Ongoing Filing and Compliance
Every year, Maine LLCs must file an annual report with the Secretary of State that lists the following:
- The LLC’s name
- The name of the LLC’s registered agent
- The address of the LLC’s registered office in Maine, including the street or rural route number, town or city, and state
- A brief statement of the character of the business in which the LLC is actually engaged, if any
- The name and address of each manager or, if none, each member, including the street or rural route number, town or city, and state
Each LLC must keep the following records available for inspection at its office:
- An alphabetical list of all current and former members and managers and their mailing addresses
- A copy of the articles of organization, with any amendments and related powers of attorney
- Copies of the LLC’s federal, state and local income tax returns and financial statements, if any, for the past six years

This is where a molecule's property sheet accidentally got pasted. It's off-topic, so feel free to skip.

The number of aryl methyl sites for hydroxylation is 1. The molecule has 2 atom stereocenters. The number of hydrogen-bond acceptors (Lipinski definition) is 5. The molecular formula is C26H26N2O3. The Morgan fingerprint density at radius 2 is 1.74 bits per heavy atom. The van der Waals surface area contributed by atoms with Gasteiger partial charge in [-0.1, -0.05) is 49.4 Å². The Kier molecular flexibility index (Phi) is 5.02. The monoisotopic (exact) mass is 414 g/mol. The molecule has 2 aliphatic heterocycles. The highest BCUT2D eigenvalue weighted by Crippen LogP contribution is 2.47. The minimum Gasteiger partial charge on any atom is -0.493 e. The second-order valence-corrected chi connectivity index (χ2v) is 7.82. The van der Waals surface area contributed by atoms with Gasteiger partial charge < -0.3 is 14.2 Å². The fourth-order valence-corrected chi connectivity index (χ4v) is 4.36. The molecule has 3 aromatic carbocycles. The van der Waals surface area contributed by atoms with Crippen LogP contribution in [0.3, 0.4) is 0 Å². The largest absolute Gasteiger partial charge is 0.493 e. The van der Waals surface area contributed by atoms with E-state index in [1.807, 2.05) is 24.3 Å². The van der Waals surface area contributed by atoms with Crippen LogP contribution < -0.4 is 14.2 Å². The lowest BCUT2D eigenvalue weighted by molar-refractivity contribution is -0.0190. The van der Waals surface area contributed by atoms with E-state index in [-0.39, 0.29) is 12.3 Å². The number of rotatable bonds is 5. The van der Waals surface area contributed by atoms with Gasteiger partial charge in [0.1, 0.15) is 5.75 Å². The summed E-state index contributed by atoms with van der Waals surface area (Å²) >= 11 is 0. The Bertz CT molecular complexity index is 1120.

- Copies of current and former operating agreements and amendments
- Unless stated in the operating agreement or articles of organization, the amount of cash and the agreed-upon value of other property or services contributed by each member
- The times and/or events that would trigger additional contributions by the members
- Any events that would trigger the LLC’s dissolution and the winding up of its operations
Also, it’s a good idea to keep on file and available the minutes of the meetings of any committees of the managers or members.
An LLC is dissolved when any one of the following events occurs:
- Event(s) specified in the articles of organization or operating agreement
- Written agreement or consent of all the members to dissolve
- An event that makes it unlawful for the LLC to continue
- The LLC’s duration as specified in the articles of organization or the operating agreement expires (if the LLC is not perpetual)
- A court order ordering dissolution
Certain advantages are offered with an LLC including the fact that more deductions are available. Additionally, the LLC is not required to be a separate tax entity like a corporation; instead, it can be a “pass-through entity,” so that the LLC owners (members) report business losses or profits on their personal tax returns.